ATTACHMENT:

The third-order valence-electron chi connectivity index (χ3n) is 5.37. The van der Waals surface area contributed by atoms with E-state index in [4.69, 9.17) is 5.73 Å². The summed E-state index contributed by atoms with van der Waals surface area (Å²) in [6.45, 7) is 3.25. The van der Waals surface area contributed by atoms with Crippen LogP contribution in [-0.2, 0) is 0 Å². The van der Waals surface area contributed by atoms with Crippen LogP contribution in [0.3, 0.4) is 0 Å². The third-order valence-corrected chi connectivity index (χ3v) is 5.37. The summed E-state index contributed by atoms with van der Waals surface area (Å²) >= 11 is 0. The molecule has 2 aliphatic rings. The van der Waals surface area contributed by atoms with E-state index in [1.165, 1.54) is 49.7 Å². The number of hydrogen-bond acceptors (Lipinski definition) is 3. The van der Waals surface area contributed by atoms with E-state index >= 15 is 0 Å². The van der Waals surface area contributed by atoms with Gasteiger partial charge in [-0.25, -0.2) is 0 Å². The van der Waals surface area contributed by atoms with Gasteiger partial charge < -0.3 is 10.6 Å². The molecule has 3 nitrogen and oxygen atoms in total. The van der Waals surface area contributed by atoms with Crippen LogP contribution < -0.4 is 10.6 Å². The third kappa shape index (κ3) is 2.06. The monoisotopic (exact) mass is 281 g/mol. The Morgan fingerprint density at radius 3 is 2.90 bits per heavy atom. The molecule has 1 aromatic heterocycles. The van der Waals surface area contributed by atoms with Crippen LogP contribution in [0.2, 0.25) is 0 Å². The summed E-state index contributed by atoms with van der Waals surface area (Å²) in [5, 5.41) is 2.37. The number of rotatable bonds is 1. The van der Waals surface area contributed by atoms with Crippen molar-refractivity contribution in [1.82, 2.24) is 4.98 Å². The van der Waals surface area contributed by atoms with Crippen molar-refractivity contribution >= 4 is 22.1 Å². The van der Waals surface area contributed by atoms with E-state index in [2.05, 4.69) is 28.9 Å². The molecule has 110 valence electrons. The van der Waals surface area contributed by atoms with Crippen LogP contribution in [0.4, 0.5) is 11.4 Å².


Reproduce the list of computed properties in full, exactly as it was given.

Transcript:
The third-order valence-electron chi connectivity index (χ3n) is 5.37. The van der Waals surface area contributed by atoms with E-state index in [4.69, 9.17) is 5.73 Å². The summed E-state index contributed by atoms with van der Waals surface area (Å²) in [6.45, 7) is 3.25. The van der Waals surface area contributed by atoms with Crippen LogP contribution in [-0.2, 0) is 0 Å². The van der Waals surface area contributed by atoms with Crippen LogP contribution in [0.3, 0.4) is 0 Å². The third-order valence-corrected chi connectivity index (χ3v) is 5.37. The summed E-state index contributed by atoms with van der Waals surface area (Å²) >= 11 is 0. The molecule has 2 aliphatic rings. The van der Waals surface area contributed by atoms with E-state index in [1.165, 1.54) is 49.7 Å². The number of hydrogen-bond acceptors (Lipinski definition) is 3. The van der Waals surface area contributed by atoms with E-state index >= 15 is 0 Å². The van der Waals surface area contributed by atoms with Gasteiger partial charge in [-0.25, -0.2) is 0 Å². The van der Waals surface area contributed by atoms with Gasteiger partial charge < -0.3 is 10.6 Å². The molecule has 3 nitrogen and oxygen atoms in total. The van der Waals surface area contributed by atoms with Crippen LogP contribution < -0.4 is 10.6 Å². The third kappa shape index (κ3) is 2.06. The monoisotopic (exact) mass is 281 g/mol. The Morgan fingerprint density at radius 3 is 2.90 bits per heavy atom. The molecule has 1 aromatic heterocycles. The van der Waals surface area contributed by atoms with Crippen LogP contribution in [0.2, 0.25) is 0 Å². The summed E-state index contributed by atoms with van der Waals surface area (Å²) in [5, 5.41) is 2.37. The number of rotatable bonds is 1. The van der Waals surface area contributed by atoms with Crippen molar-refractivity contribution in [1.82, 2.24) is 4.98 Å². The van der Waals surface area contributed by atoms with Crippen molar-refractivity contribution >= 4 is 22.1 Å². The van der Waals surface area contributed by atoms with E-state index in [2.05, 4.69) is 28.9 Å². The molecule has 110 valence electrons. The van der Waals surface area contributed by atoms with Crippen LogP contribution in [0.4, 0.5) is 11.4 Å².